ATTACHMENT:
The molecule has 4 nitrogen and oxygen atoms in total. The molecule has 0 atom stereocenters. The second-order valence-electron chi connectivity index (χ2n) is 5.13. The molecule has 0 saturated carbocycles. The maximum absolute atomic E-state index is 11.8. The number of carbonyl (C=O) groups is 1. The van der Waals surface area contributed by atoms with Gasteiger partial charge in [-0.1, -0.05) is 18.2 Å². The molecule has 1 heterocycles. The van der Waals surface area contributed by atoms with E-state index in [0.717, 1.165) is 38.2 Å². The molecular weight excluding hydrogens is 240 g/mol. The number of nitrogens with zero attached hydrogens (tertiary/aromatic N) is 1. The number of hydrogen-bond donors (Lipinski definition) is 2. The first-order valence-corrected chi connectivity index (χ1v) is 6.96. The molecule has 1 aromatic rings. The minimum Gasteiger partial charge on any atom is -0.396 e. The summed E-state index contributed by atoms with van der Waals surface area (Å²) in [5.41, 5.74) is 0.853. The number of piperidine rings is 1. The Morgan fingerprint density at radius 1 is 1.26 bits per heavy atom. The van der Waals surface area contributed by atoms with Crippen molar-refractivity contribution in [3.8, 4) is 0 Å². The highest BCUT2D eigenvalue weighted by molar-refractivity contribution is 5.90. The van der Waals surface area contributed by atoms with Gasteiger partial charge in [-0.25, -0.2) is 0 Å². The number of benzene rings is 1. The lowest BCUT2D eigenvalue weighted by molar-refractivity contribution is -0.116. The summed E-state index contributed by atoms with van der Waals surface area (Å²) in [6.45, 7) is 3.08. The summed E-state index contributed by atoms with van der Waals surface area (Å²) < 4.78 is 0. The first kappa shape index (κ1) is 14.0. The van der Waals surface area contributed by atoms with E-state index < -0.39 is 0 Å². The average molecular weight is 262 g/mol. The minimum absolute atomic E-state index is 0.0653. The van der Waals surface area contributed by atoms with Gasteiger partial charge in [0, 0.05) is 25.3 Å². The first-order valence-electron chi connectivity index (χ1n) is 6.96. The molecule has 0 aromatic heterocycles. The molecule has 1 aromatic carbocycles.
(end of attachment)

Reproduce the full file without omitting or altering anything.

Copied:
The molecule has 4 nitrogen and oxygen atoms in total. The molecule has 0 atom stereocenters. The second-order valence-electron chi connectivity index (χ2n) is 5.13. The molecule has 0 saturated carbocycles. The maximum absolute atomic E-state index is 11.8. The number of carbonyl (C=O) groups is 1. The van der Waals surface area contributed by atoms with Gasteiger partial charge in [-0.1, -0.05) is 18.2 Å². The molecule has 1 heterocycles. The van der Waals surface area contributed by atoms with E-state index in [0.717, 1.165) is 38.2 Å². The molecular weight excluding hydrogens is 240 g/mol. The number of nitrogens with zero attached hydrogens (tertiary/aromatic N) is 1. The number of hydrogen-bond donors (Lipinski definition) is 2. The first-order valence-corrected chi connectivity index (χ1v) is 6.96. The molecule has 1 aromatic rings. The minimum Gasteiger partial charge on any atom is -0.396 e. The summed E-state index contributed by atoms with van der Waals surface area (Å²) in [5.41, 5.74) is 0.853. The number of piperidine rings is 1. The Morgan fingerprint density at radius 1 is 1.26 bits per heavy atom. The van der Waals surface area contributed by atoms with Crippen molar-refractivity contribution in [3.8, 4) is 0 Å². The highest BCUT2D eigenvalue weighted by molar-refractivity contribution is 5.90. The van der Waals surface area contributed by atoms with Gasteiger partial charge in [-0.25, -0.2) is 0 Å². The number of benzene rings is 1. The lowest BCUT2D eigenvalue weighted by molar-refractivity contribution is -0.116. The summed E-state index contributed by atoms with van der Waals surface area (Å²) in [6.45, 7) is 3.08. The summed E-state index contributed by atoms with van der Waals surface area (Å²) < 4.78 is 0. The first kappa shape index (κ1) is 14.0. The van der Waals surface area contributed by atoms with E-state index < -0.39 is 0 Å². The average molecular weight is 262 g/mol. The minimum absolute atomic E-state index is 0.0653. The van der Waals surface area contributed by atoms with Gasteiger partial charge in [0, 0.05) is 25.3 Å². The first-order valence-electron chi connectivity index (χ1n) is 6.96. The molecule has 0 aromatic heterocycles. The molecule has 1 aromatic carbocycles.